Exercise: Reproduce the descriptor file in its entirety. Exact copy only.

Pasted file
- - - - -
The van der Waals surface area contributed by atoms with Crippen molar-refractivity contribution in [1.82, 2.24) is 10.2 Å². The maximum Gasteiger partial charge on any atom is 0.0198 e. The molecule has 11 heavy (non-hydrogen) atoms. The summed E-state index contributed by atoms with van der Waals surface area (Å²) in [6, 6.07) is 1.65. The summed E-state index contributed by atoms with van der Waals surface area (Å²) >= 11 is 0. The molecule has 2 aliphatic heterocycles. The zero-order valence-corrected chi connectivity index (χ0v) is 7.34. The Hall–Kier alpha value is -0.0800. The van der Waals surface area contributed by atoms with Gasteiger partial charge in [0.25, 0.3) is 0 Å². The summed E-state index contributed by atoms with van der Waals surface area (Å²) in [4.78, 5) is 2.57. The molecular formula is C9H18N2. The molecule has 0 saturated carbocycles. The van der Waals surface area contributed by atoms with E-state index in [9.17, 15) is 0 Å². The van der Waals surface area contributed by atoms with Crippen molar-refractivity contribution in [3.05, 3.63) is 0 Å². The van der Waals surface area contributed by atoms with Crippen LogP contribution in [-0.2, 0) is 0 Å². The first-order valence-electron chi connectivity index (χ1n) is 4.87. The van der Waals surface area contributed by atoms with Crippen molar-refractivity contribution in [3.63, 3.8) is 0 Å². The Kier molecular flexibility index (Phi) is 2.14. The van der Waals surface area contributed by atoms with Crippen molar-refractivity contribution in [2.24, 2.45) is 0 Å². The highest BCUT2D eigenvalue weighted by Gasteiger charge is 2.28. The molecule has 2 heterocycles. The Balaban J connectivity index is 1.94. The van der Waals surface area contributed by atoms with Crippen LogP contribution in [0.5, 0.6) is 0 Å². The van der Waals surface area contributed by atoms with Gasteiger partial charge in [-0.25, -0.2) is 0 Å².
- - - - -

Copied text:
The van der Waals surface area contributed by atoms with Crippen molar-refractivity contribution in [1.82, 2.24) is 10.2 Å². The maximum Gasteiger partial charge on any atom is 0.0198 e. The molecule has 11 heavy (non-hydrogen) atoms. The summed E-state index contributed by atoms with van der Waals surface area (Å²) in [6, 6.07) is 1.65. The summed E-state index contributed by atoms with van der Waals surface area (Å²) >= 11 is 0. The molecule has 2 aliphatic heterocycles. The zero-order valence-corrected chi connectivity index (χ0v) is 7.34. The Hall–Kier alpha value is -0.0800. The van der Waals surface area contributed by atoms with Gasteiger partial charge in [0.25, 0.3) is 0 Å². The summed E-state index contributed by atoms with van der Waals surface area (Å²) in [4.78, 5) is 2.57. The molecular formula is C9H18N2. The molecule has 0 saturated carbocycles. The van der Waals surface area contributed by atoms with E-state index in [9.17, 15) is 0 Å². The van der Waals surface area contributed by atoms with Crippen molar-refractivity contribution in [3.05, 3.63) is 0 Å². The van der Waals surface area contributed by atoms with Crippen LogP contribution in [-0.2, 0) is 0 Å². The first-order valence-electron chi connectivity index (χ1n) is 4.87. The van der Waals surface area contributed by atoms with Crippen molar-refractivity contribution in [3.63, 3.8) is 0 Å². The Kier molecular flexibility index (Phi) is 2.14. The van der Waals surface area contributed by atoms with Crippen molar-refractivity contribution in [2.24, 2.45) is 0 Å². The highest BCUT2D eigenvalue weighted by Gasteiger charge is 2.28. The molecule has 2 heterocycles. The Balaban J connectivity index is 1.94. The van der Waals surface area contributed by atoms with Crippen LogP contribution in [0.5, 0.6) is 0 Å². The van der Waals surface area contributed by atoms with Gasteiger partial charge in [-0.25, -0.2) is 0 Å².